Before talking about Transnational Justice let’s first remember the obvious, simply that we are ruled by laws. So the major kinds of injustice in the world must need to be addressed in partnership with progressive sectors of legal theory and practice. This is something which us creative activists do too little of.
Last month I was presenting the work I do at a very worthwhile conference on political and legal justice connecting with environment, economy, health, migration, equality, activism and arts, the Transnational Law Summit at King’s College London. More info about this is at www.transnationallawsummit.org .
Keynote presenters included Nobel peace prize laureate Shirin Ebadi and Dexter Dias QC. Panel presenters like myself included the well known ecoliteracy guru Fritjof Capra, Nick Flynn from Avaaz and Jannie Staffansson from the Saami Council. Well funded (and equally well dressed) the conference had the air of being high profile with the strong intention of supporting justice for the future.
Transnational Justice – game-change for climate justice?
I’m not going to attempt a full review or critique of the conference, but the session I found really compelling was titled ‘Climate Change and Court Rooms’. Was this the beginning of major shifts in reparatory forces to gain justice for damage to communities and to counter climate change? The outline intro and presenters for the session were as follows:
‘Courts are a key site for resolving disputes over environmental issues and for developing and interpreting environmental norms. In the last decade, litigation has become a key tool to promote climate justice. This workshop explores the nuances and complexities of climate change cases across jurisdictions and will consider the key challenges and barriers faced in climate litigation, its role within wider policy debates, and the future of such litigation.
Sophie Marjanac, ClientEarth
Nick Flynn, Avaaz
Brian Preston, Land and Environment Court of New South Wales
Gerry Liston, Global Legal Action Network
Fiona Haines, University of Melbourne
Moderated by Julia Dehm, La Trobe University School of Law’
Sophie Marjanac from Client Earth explained that the Science of extreme probabilistic event attribution has improved. It now can identify human causes to a high level of accuracy (though less so for storms). They can now also predict the probability for future events, so that infrastructure can be required in advance.
The limitations are that it doesn’t tell us WHO created the damaging emissions. However there are separate studies that DO look at which ‘actors’ are responsible. Then there were presentations about legal cases where citizens are increasingly able to take action against states, governments and multinationals with reference to cases in Peru, Pakistan, Colombia and Australia.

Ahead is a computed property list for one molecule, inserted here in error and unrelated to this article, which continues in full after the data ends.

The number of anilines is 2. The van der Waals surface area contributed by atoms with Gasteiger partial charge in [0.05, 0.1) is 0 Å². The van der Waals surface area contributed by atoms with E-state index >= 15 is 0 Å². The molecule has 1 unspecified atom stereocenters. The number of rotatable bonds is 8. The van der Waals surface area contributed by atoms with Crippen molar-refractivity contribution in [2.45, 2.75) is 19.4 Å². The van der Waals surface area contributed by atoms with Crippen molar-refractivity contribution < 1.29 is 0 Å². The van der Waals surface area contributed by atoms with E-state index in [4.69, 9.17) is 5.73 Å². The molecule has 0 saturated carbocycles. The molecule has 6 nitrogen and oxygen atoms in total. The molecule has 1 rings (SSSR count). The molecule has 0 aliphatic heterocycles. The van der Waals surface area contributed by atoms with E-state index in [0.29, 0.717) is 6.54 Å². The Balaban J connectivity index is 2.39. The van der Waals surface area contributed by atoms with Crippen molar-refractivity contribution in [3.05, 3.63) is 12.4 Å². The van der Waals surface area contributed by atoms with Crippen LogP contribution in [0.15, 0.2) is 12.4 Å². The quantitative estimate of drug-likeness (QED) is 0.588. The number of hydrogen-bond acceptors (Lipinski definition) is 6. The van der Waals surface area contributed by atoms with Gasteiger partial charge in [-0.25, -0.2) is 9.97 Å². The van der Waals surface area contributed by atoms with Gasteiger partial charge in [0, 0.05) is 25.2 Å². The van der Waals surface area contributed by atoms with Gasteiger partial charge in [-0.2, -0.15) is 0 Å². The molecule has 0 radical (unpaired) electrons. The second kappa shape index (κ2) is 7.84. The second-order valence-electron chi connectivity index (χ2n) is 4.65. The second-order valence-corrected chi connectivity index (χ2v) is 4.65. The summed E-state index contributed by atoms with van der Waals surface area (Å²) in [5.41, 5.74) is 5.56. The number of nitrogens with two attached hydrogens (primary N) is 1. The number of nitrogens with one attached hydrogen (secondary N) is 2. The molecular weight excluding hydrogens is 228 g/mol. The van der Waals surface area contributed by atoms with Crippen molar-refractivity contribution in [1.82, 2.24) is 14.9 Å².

This area of transnational justice seems to have moved on massively in the last few years and it could begin to change the game due climate change, though yes – expect fight back from the big boys as always.
Migrant Justice – a daunting struggle
The panel I was in luckily cut through this, being titled ‘Colonialism, Borders and Migrant Justice’. The intro text and presenters for this section were:
‘This workshop will consider the place of law in projects of migrant justice and will ask what forms of migrant justice look like in light of the multifaceted legacies of empire and ongoing state acts of expulsion and dispossession in contemporary places of settler colonialism. We’ll aim to unpack how ideas and projects of migrant justice are currently being articulated and practised by different actors and within various communities within and across settler colonial contexts, as well as how these may align with recognition of Indigenous sovereignties, laws and anti-colonial projects more generally.
Nandita Sharma, University of Hawaii
Kooj Chuhan, Virtual Migrants Project
Dorothy Guerrero, Global Justice Now
Moderated by Sara Dehm, University of Technology Sydney’
Some of the issues I raised included the phenomenon of refugee narratives generating a fetishism of the refugee experience. I stated that dominant political leanings and legal forces rely on the support of popular and cultural attitudes, and then asked: What forms those attitudes? What is cultural justice for migrants? What is the role of artists and creative practitioners towards migrant justice?
Hopefully I’ll have some time to write this up properly one day, but life dictates that practical action and survival come first.